In the back is a much more spacious room where the strippers used to dance, and which still seems to be the domain for the men, at least at lunch time. On my last visit, two small groups of men were gathered around adjacent tables, eating fried foods and sharing conversations. One group included Richard Proctor, who said he was only four years older than Players but has been coming there most of his life.
“The kids in the neighborhood used to have ‘sneak-and-peek’ missions,” Proctor recalled fondly. “We would sneak in, get a peek at the women and then run out before we got caught.”
Fifty years ago, Thompson bought Massey’s Tavern, which occupied only the cramped first room of Players today. After watching his young bartenders routinely hit on women coming in, he soon changed the name to Players Lounge, acquired the adjacent space and introduced nude dancing.
When Congress granted DC residents Home Rule on Christmas Eve 1973, the implementing Home Rule Charter required the creation of elected Advisory Neighborhood Commissions (ANCs) all across DC to give communities a greater voice in their new self-governance.
Soon after, Players Lounge became the target for the newly elected neighborhood ANC, which wanted to shut the place down. The District’s 37 ANCs had been granted powers to block liquor licenses. To survive, Thompson had to agree to get rid of the dancers and operate as a neighborhood bar and restaurant.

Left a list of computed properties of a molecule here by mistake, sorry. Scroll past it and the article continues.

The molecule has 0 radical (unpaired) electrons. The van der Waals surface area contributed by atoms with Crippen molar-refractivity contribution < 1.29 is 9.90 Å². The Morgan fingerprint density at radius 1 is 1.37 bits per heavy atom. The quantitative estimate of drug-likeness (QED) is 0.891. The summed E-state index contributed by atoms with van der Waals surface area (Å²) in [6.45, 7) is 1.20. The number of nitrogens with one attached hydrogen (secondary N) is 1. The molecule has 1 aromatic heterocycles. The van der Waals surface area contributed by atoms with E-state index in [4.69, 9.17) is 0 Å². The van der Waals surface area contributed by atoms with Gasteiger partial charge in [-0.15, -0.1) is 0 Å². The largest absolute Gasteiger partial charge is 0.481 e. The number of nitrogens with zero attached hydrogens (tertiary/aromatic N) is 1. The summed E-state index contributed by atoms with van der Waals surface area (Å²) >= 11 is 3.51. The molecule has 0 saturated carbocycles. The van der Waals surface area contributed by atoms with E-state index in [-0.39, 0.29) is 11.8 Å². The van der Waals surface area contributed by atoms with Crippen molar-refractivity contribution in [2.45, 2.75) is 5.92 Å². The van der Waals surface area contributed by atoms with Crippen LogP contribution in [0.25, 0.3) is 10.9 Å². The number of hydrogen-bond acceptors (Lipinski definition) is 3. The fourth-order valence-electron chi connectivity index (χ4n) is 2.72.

The Place that Barry Built
Players Lounge could be tagged as the gathering place that Mayor-for-Life Marion S. Barry Jr. built. The small eatery has grown its loyal following on favorable fried fish and fried chicken, rich mac’n’cheese and perhaps the best collard greens around. And Barry was Players biggest devotee, continually proclaiming the collard greens at Players “the best collard greens I’ve ever eaten.”
Political consultant and Vince Gray ally Chuck Thies observed that when Barry would walk through the lounge’s narrow entranceway “it was like Elvis had walked into the building.”
There would be a momentary hush, then a rush to greet the beaming Barry and engage in friendly banter.
Barry was not the only local pol who helped popularize Players as the place for pols and activists to gather after momentous elections such as Barry’s stunning 1994 comeback following prison, and Tony Williams’s dramatic 1998 ascension to the top office. When asked at a 2014 mayoral candidates’ forum to name her favorite Ward 8 spot, At-Large Republican Councilmember Carol Schwartz promptly replied “Players Lounge.” Many in the audience chuckled and nodded approvingly. “She goes there, too,’’ one woman confirmed. “I’ve seen here there many times.’’
Maybe it’s the southern hospitality and small-town attitude that makes the place feel so welcoming. Or maybe it’s the Chocolate City pride and the comfortable authenticity of the inhabitants that keeps’em coming back. Or maybe it’s just a needed escape from the oppressive federal fumes that engulf much of the downtown and Capitol Hill areas to a calmer, friendlier, more inviting atmosphere.
Or maybe it’s just the food.
Whatever it is, let’s hope Players remains – and the fish, chicken and greens keep cooking — for another 50 years.
Player’s Lounge (2737 Martin Luther King Jr. Ave SE) is open 11 a.m. to midnight Monday to Thursday, 11 a.m. to 2 a.m. Friday, noon to 2 a.m. Saturdays and 1-6 p.m. Sundays. But you knew that.